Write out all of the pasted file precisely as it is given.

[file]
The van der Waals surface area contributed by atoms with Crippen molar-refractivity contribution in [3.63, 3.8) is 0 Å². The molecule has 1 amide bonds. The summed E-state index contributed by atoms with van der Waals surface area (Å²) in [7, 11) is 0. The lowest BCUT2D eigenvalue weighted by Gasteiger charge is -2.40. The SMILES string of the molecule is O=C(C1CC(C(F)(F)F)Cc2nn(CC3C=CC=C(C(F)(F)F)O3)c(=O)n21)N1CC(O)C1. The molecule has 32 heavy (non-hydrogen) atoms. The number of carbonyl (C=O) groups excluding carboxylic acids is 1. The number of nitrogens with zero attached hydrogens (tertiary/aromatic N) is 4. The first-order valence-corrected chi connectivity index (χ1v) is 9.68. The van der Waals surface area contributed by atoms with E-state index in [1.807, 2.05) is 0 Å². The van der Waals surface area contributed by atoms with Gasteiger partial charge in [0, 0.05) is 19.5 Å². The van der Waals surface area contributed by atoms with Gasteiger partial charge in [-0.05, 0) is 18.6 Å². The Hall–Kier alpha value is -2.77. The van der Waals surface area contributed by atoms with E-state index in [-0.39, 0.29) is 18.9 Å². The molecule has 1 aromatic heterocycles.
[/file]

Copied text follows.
The van der Waals surface area contributed by atoms with Crippen molar-refractivity contribution in [3.63, 3.8) is 0 Å². The molecule has 1 amide bonds. The summed E-state index contributed by atoms with van der Waals surface area (Å²) in [7, 11) is 0. The lowest BCUT2D eigenvalue weighted by Gasteiger charge is -2.40. The SMILES string of the molecule is O=C(C1CC(C(F)(F)F)Cc2nn(CC3C=CC=C(C(F)(F)F)O3)c(=O)n21)N1CC(O)C1. The molecule has 32 heavy (non-hydrogen) atoms. The number of carbonyl (C=O) groups excluding carboxylic acids is 1. The number of nitrogens with zero attached hydrogens (tertiary/aromatic N) is 4. The first-order valence-corrected chi connectivity index (χ1v) is 9.68. The van der Waals surface area contributed by atoms with E-state index in [1.807, 2.05) is 0 Å². The van der Waals surface area contributed by atoms with Gasteiger partial charge in [0, 0.05) is 19.5 Å². The van der Waals surface area contributed by atoms with Gasteiger partial charge in [-0.05, 0) is 18.6 Å². The Hall–Kier alpha value is -2.77. The van der Waals surface area contributed by atoms with E-state index in [-0.39, 0.29) is 18.9 Å². The molecule has 1 aromatic heterocycles.